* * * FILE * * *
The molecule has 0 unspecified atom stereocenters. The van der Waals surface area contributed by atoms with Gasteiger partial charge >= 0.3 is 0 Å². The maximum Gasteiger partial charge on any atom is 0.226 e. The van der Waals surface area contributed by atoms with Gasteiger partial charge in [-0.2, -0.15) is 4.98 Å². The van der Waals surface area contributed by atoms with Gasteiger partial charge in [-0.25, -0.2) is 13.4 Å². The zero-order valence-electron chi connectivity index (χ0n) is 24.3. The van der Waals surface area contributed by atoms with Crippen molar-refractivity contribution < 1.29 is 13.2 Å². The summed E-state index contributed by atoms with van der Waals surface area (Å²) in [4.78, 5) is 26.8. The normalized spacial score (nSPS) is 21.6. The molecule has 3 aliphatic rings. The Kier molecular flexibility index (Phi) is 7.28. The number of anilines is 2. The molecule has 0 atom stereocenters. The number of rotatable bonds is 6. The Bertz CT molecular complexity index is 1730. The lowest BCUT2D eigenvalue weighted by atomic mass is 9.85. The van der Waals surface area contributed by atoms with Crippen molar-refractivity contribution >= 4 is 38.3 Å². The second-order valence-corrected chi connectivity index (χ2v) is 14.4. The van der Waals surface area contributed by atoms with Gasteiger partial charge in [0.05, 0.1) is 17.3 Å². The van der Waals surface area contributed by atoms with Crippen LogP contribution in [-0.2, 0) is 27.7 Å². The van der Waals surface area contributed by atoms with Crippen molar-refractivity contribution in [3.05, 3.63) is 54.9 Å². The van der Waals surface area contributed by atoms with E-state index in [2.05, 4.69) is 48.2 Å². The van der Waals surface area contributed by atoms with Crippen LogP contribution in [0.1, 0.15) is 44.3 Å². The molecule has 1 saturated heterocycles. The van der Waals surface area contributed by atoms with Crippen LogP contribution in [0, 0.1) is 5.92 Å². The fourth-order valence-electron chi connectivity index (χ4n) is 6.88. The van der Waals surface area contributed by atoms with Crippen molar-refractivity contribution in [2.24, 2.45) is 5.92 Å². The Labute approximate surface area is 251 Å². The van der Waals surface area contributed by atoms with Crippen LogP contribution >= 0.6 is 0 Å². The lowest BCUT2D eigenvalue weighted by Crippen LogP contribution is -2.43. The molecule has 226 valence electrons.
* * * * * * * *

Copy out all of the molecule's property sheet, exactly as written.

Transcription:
The molecule has 0 unspecified atom stereocenters. The van der Waals surface area contributed by atoms with Gasteiger partial charge >= 0.3 is 0 Å². The maximum Gasteiger partial charge on any atom is 0.226 e. The van der Waals surface area contributed by atoms with Gasteiger partial charge in [-0.2, -0.15) is 4.98 Å². The van der Waals surface area contributed by atoms with Gasteiger partial charge in [-0.25, -0.2) is 13.4 Å². The zero-order valence-electron chi connectivity index (χ0n) is 24.3. The van der Waals surface area contributed by atoms with Crippen molar-refractivity contribution < 1.29 is 13.2 Å². The summed E-state index contributed by atoms with van der Waals surface area (Å²) in [4.78, 5) is 26.8. The normalized spacial score (nSPS) is 21.6. The molecule has 3 aliphatic rings. The Kier molecular flexibility index (Phi) is 7.28. The number of anilines is 2. The molecule has 0 atom stereocenters. The number of rotatable bonds is 6. The Bertz CT molecular complexity index is 1730. The lowest BCUT2D eigenvalue weighted by atomic mass is 9.85. The van der Waals surface area contributed by atoms with Crippen molar-refractivity contribution >= 4 is 38.3 Å². The second-order valence-corrected chi connectivity index (χ2v) is 14.4. The van der Waals surface area contributed by atoms with Gasteiger partial charge in [0.05, 0.1) is 17.3 Å². The van der Waals surface area contributed by atoms with Crippen LogP contribution in [-0.2, 0) is 27.7 Å². The van der Waals surface area contributed by atoms with Crippen molar-refractivity contribution in [3.05, 3.63) is 54.9 Å². The van der Waals surface area contributed by atoms with E-state index in [2.05, 4.69) is 48.2 Å². The van der Waals surface area contributed by atoms with Crippen LogP contribution in [0.1, 0.15) is 44.3 Å². The molecule has 1 saturated heterocycles. The van der Waals surface area contributed by atoms with Crippen LogP contribution in [0, 0.1) is 5.92 Å². The fourth-order valence-electron chi connectivity index (χ4n) is 6.88. The van der Waals surface area contributed by atoms with Crippen molar-refractivity contribution in [2.24, 2.45) is 5.92 Å². The Labute approximate surface area is 251 Å². The van der Waals surface area contributed by atoms with Crippen LogP contribution >= 0.6 is 0 Å². The lowest BCUT2D eigenvalue weighted by Crippen LogP contribution is -2.43. The molecule has 226 valence electrons.